Reliance Jio Chairman Mukesh Ambani has announced the introduction of the ‘Jio Happy New Year’ offer, which will extend free voice calling, video, data and the full bouquet of Jio applications absolutely free for users until March 31, 2017. Any customer that purchases a Jio SIM after December 4 will be enrolled with the ‘Jio Happy New Year’ offer, which will be valid till March 31. The existing 52 million customers on the ‘Jio Welcome Offer’ will move on to the Happy New offer automatically on January 1.
WATCH VIDEO | Reliance Jio’s Happy New Year Offer Begins: Here’s Are The Details
While the Jio Welcome Offer provides unlimited data, there is an FUP limit of 4GB per day – following which browsing speeds are reduced to 128Kbps. To fight congestion, Jio customers on the “Happy New Year” offer will have an FUP of 1GB per day. This is one-fourth of the FUP that users on the Welcome Offer are getting. So, if you buy a Jio SIM before December 4, you will be able to enjoy close to 30 days of unlimited data with the 4GB per day FUP.
Ambani has also announced that Jio now fully supports Mobile Number Portability (MNP), meaning that you can switch over to the Jio network without having to change your mobile number. Customers can also opt for the home delivery of their Jio SIM, which can be activated within five minutes thanks to eKYC.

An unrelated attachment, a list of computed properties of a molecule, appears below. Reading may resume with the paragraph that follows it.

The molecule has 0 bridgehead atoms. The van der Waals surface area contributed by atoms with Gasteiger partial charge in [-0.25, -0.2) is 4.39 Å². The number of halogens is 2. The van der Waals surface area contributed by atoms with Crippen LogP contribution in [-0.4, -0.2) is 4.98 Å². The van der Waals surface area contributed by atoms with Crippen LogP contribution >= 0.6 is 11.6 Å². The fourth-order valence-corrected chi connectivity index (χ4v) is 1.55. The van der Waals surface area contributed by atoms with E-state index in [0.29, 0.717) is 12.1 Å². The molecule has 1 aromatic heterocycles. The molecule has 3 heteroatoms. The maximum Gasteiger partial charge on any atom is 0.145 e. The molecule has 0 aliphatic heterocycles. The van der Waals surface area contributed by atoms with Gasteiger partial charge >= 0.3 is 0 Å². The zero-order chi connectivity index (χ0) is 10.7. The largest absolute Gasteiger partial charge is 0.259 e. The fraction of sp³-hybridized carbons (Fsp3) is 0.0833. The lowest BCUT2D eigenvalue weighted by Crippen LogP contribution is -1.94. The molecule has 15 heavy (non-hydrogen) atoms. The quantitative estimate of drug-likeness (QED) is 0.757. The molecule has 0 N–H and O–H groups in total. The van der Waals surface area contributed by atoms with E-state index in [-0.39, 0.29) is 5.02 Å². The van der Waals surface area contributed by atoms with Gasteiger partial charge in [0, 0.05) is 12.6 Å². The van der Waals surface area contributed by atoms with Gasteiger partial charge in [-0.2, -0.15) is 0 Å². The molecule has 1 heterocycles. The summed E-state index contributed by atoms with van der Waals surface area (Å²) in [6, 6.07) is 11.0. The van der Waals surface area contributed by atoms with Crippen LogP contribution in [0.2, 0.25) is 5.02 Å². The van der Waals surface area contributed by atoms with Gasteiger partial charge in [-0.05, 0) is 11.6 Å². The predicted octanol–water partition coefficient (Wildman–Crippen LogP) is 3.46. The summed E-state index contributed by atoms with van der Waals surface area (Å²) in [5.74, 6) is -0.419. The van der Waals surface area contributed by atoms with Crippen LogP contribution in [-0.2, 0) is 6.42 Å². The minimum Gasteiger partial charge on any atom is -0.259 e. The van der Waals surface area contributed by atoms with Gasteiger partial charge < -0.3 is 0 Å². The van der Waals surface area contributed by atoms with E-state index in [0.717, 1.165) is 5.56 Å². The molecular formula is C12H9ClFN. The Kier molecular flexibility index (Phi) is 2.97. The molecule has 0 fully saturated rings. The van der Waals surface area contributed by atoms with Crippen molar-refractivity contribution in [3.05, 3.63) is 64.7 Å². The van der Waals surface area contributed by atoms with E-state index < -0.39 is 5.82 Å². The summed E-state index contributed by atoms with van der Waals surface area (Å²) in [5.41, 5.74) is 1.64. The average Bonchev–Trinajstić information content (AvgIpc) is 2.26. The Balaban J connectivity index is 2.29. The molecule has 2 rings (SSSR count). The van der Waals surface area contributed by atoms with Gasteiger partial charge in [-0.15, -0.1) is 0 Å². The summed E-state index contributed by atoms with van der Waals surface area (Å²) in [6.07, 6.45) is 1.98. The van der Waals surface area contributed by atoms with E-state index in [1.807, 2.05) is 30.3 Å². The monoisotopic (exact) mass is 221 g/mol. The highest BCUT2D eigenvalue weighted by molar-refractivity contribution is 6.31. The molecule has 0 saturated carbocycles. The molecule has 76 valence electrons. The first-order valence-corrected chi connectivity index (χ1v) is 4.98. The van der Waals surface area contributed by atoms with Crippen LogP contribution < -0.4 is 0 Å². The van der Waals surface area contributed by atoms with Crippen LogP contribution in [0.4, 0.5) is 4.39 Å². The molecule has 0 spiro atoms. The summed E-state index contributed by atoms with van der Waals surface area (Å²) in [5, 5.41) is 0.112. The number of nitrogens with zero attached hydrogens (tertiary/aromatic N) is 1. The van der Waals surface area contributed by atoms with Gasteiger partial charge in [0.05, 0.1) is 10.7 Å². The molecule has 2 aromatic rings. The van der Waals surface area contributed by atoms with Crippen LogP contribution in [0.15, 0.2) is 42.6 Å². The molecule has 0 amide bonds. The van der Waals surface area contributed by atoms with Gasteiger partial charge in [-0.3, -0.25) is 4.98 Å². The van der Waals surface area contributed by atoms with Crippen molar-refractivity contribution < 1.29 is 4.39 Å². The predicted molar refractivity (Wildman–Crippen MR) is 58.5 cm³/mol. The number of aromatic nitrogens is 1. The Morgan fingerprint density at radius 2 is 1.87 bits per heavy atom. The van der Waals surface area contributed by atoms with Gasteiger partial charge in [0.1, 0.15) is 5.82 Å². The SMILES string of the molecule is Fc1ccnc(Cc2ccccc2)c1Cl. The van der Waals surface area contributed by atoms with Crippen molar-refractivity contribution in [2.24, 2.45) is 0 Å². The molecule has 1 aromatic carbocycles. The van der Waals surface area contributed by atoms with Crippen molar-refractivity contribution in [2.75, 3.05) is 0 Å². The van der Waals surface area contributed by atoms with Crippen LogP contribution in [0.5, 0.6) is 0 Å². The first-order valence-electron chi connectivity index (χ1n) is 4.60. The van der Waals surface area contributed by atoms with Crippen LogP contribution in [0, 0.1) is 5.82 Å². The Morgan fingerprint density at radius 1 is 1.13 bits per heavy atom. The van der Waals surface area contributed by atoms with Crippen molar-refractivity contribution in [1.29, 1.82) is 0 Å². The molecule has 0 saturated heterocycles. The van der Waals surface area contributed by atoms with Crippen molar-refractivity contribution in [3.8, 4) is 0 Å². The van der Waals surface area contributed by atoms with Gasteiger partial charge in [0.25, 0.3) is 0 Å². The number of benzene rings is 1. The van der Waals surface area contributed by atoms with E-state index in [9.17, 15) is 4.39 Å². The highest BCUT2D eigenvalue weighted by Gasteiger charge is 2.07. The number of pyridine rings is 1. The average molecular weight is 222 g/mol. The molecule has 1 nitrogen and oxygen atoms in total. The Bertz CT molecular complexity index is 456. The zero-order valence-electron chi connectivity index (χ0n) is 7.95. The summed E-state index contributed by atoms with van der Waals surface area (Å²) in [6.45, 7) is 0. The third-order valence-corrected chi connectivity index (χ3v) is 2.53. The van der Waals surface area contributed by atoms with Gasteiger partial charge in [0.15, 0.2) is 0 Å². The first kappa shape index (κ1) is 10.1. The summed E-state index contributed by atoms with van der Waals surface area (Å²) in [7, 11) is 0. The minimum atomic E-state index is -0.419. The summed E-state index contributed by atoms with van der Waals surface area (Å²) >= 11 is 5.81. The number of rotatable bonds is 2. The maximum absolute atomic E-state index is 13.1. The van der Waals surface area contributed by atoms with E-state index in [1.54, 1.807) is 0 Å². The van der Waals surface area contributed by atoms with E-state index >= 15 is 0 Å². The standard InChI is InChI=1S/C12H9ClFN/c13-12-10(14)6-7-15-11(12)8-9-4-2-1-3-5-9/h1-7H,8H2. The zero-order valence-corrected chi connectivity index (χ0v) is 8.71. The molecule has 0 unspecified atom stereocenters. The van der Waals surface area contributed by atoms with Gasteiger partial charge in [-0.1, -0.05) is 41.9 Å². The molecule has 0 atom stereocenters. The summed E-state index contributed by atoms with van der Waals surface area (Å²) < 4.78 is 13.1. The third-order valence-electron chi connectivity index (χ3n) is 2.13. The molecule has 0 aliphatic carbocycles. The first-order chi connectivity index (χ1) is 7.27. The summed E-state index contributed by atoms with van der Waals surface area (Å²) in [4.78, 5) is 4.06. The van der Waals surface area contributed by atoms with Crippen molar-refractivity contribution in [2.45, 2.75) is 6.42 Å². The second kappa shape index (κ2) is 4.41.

At the announcement, Ambani talked about how Jio has become the fasted growing technology company not only in India, but also in the history of the world. In 83 days Jio has reached 52 million customers across 28 states of India on its 4G LTE wireless broadband network.
Reliance Jio has expanded so rapidly thanks to its promotional ‘Jio Welcome Offer’ that was introduced back in September, giving users unlimited data, voice calling, SMSs and national roaming until December 31, 2016, which the Ambani called the learning period for the company to understand how to provide better service to users.
Ambani also talked about how 80 per cent users of Jio use an average of 1GB of data each day, but the remaining 20 per cent contribute to bandwidth congestion owing to their disproportionately high usage.